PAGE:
By 1760 small coppers were scarce in Ireland. No royal Irish farthings had been issued since 1744 and no royal Irish halfpence since 1755. Issues of both denominations were scheduled to be minted in 1760 but apparently they did not arrive in Ireland until 1762. It has been speculated this was partly due to the death of George II in October of 1760. Under these circumstances underweight Voce Populi farthings and halfpence first appeared in Dublin. Very little is known about the origins of these coins, all of which carry the date 1760. Traditionally they have been attributed to a man named Roche who was a button maker on South King Street in Dublin. It is thought these coppers may have continued to be produced through 1761 using the 1760 dated dies. It is generally assumed their production ceased by 1762 when the regal 1760 coppers finally arrived. It appears both the regal and Voce coppers continued to circulate. Over time these issues were supplemented with regal George III Irish halfpence (produced in 1766, 1769, 1774-1776 and 1781-1782) and many lightweight counterfeit and imitation Irish coppers.
Zelinka, who has studied the Voce Populi series in detail, came to the conclusion that Nineteenth century numismatists associated them with British evasion coppers and colonial counterfeits of British halfpence (Tory coppers), thus it was assumed they had made their way to the American colonies. Zelinka listed the treatment of the series in several standard guide books but he did not explicity state his opinion on the matter. Recently in a December 23, 1999 e-mail Mr. Zelinka told me, "My thrust in the small article I wrote in 1976 was to voice my belief, along with Mr. Spilman, that there was, and still is, a mystery about the use of these coppers in America." Indeed, Mr. Zelinka is certainly correct on this point (also his article, with descriptions of all varieties, is far more than a "small" work). In his article Zelinka quoted Kenneth Bressett as stating there was no numismatic evidence that the Voce coppers were produced for use in Colonial America, although Bressett did suspect some Voce coppers circulated in America, but no more that any other contemporary foreign coppers. It is now thought some of these coins may have ended up in the colonies, but there is no reason to assume they regularly circulated in America. Recently, Mossman has confirmed Bressett's statement documenting just three examples of Voce coppers known to have been discovered in the ground in areas of America that had been settled by the Confederation era (i.e. non collector accumulations). Of these, one example is rumored to have been from the shipwreck of the Faithful Steward (discussed near the end of the British Counterfeit Coppers Introduction) another example was unearthed in upper State New York and a third was uncovered on a plantation in Port Deposit, Maryland. Thus, a few examples do seem to have circulated in Early America, however they appear to have no specific connection to colonial America. They are included here because most colonial numismatists collect the series and some of these coins may have circulated in the colonies.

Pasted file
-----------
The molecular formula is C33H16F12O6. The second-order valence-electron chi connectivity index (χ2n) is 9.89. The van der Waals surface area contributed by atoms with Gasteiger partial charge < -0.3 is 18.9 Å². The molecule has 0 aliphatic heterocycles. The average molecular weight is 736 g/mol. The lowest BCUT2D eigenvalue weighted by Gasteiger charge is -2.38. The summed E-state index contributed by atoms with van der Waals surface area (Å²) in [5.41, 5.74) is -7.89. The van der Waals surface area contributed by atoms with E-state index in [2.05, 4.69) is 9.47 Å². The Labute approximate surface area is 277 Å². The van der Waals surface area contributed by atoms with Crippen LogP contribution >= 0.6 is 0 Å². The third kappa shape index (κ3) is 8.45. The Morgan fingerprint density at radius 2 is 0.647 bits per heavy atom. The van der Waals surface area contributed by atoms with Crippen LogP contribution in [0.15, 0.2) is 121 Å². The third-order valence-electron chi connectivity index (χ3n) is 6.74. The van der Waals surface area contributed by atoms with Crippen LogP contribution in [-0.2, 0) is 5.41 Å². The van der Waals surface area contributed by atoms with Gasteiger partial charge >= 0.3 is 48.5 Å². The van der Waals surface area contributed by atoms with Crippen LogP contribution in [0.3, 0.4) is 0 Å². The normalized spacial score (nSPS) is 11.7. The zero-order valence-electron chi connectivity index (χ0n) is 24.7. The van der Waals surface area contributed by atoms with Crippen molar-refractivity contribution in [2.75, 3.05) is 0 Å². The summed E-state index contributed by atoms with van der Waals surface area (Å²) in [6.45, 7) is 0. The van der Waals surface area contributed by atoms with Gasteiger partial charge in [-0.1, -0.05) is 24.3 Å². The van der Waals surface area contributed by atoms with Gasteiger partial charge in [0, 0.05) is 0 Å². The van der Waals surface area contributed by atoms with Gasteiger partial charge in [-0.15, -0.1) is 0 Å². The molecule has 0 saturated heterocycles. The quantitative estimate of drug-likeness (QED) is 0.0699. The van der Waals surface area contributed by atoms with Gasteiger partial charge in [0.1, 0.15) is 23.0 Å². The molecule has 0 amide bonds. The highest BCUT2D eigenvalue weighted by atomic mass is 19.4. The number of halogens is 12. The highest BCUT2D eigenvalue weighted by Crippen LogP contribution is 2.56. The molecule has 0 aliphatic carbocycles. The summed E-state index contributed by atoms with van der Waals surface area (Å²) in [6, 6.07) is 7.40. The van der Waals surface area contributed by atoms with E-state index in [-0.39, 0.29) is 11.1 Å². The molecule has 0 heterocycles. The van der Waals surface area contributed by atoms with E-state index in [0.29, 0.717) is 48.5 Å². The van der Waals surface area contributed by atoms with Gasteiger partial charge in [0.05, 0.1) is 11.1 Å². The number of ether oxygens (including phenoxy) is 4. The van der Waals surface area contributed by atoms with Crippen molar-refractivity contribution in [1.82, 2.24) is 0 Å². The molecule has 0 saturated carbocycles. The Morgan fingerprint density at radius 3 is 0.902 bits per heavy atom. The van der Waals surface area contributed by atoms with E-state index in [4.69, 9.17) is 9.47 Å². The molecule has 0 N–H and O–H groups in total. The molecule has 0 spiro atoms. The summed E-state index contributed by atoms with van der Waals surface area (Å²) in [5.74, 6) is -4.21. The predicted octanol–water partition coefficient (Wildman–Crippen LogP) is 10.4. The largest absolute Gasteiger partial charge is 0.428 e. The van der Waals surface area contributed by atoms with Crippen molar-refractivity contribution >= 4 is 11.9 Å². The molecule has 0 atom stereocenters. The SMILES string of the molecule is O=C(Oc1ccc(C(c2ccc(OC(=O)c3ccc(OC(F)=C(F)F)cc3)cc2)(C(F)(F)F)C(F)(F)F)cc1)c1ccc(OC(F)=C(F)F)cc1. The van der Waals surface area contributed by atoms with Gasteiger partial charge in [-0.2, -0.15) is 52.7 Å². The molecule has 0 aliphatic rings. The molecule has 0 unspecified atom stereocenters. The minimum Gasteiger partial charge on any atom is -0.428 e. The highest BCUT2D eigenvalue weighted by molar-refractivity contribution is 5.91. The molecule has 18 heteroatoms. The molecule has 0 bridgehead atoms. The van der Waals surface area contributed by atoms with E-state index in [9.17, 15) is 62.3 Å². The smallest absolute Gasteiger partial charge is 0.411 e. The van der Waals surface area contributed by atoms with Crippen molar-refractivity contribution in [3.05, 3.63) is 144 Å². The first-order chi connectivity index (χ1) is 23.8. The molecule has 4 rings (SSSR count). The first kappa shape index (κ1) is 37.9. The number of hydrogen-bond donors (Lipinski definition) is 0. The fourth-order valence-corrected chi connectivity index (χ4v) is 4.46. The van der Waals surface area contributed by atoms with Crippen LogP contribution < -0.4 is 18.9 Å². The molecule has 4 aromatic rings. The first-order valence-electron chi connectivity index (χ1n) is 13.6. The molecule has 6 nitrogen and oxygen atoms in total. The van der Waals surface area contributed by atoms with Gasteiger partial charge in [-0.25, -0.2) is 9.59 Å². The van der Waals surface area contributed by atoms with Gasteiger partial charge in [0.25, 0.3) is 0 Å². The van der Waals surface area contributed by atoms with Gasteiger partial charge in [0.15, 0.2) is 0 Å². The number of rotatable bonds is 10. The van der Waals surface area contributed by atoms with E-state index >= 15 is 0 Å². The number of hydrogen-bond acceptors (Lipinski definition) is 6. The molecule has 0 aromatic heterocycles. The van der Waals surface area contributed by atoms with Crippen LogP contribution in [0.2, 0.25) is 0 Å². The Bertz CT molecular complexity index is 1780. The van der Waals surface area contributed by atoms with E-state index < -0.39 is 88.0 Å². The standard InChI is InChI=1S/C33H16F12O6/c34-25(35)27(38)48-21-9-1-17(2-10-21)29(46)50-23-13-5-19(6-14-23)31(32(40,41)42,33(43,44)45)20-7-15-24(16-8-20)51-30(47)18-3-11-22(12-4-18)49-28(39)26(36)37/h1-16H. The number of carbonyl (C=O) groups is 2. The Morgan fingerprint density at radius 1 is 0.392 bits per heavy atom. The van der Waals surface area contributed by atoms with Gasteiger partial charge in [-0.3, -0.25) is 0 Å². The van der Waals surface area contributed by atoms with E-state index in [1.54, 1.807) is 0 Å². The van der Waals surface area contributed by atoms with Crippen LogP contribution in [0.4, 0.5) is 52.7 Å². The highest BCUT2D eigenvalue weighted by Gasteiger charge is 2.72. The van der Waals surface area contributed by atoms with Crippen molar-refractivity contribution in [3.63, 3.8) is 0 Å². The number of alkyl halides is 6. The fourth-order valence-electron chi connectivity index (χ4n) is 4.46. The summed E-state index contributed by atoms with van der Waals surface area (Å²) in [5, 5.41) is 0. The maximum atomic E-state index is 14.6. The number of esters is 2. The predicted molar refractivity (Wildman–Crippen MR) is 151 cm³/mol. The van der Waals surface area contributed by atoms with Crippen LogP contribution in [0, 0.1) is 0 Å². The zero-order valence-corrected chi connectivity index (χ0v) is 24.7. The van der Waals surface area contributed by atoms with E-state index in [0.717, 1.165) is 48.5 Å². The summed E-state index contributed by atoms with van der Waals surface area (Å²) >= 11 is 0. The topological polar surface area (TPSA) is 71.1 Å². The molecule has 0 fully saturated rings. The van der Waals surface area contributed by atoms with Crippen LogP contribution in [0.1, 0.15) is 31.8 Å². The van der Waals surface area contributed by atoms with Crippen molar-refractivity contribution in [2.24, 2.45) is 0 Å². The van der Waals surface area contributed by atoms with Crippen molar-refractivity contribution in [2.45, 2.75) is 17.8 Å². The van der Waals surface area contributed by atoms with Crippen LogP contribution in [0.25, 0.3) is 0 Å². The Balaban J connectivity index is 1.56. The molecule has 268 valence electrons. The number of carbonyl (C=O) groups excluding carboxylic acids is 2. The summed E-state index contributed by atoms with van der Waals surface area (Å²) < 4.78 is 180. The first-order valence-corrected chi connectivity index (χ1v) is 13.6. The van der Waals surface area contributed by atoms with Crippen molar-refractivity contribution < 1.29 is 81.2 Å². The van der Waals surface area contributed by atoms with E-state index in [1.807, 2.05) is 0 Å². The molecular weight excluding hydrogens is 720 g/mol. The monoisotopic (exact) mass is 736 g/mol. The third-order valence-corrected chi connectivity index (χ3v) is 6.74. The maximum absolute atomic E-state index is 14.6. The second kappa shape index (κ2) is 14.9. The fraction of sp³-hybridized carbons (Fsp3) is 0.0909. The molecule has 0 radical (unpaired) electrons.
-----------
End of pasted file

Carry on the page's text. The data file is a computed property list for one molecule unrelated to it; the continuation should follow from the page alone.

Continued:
The obverse displays a male bust wearing a laurel wreath (personification of the people) with the motto Voce populi (By the voice of the people). The obverse shows the seated figure of Hibernia with a harp and the legend "Hibernia" above, the date in exergue. Several varieties are most easily distinguished by the different punctuation or designs that accompanies the legends. All the coins are composed of copper and are dated 1760. Some halfpence have the letter 'P' on the obverse. The meaning of this has not been explained. Zelinka lists 16 obverse dies and 11 reverse dies that are found in 16 combinations. He has also listed five different border designs. The several varieties suggest the possibility that there may have been more than one mint or individual producing these pieces.
Jerry Zelinka, "The Enigmatic Voce Populi Halfpenny of 1760," The Colonial Newsletter 15 (October 1976, serial no. 47), 556-65, discusses the coin as well as describing and illustrating 16 different die combinations. Also see Philip Nelson, The Coinage of Ireland in Copper, Tin and Pewter (Liverpool, 1904 and 1905, reprinted: London: Spink, 1959), Dowle and Finn, The Guide Book to the Coinage of Ireland, 1969; Peter Seaby, Coins and Tokens of Ireland, Seaby's Standard Catalogue, Part 3, London: B.A. Seaby, 1970, pp. 143-144 and 81-83; and Philip Mossman, "The Circulation of Irish Coinage in Pre-Federal America," The Colonial Newsletter, vol. 39, no. 1 (April, 1999, serial no. 110) 1899-1917, on p. 1914 and figure 10 on p. 1915.
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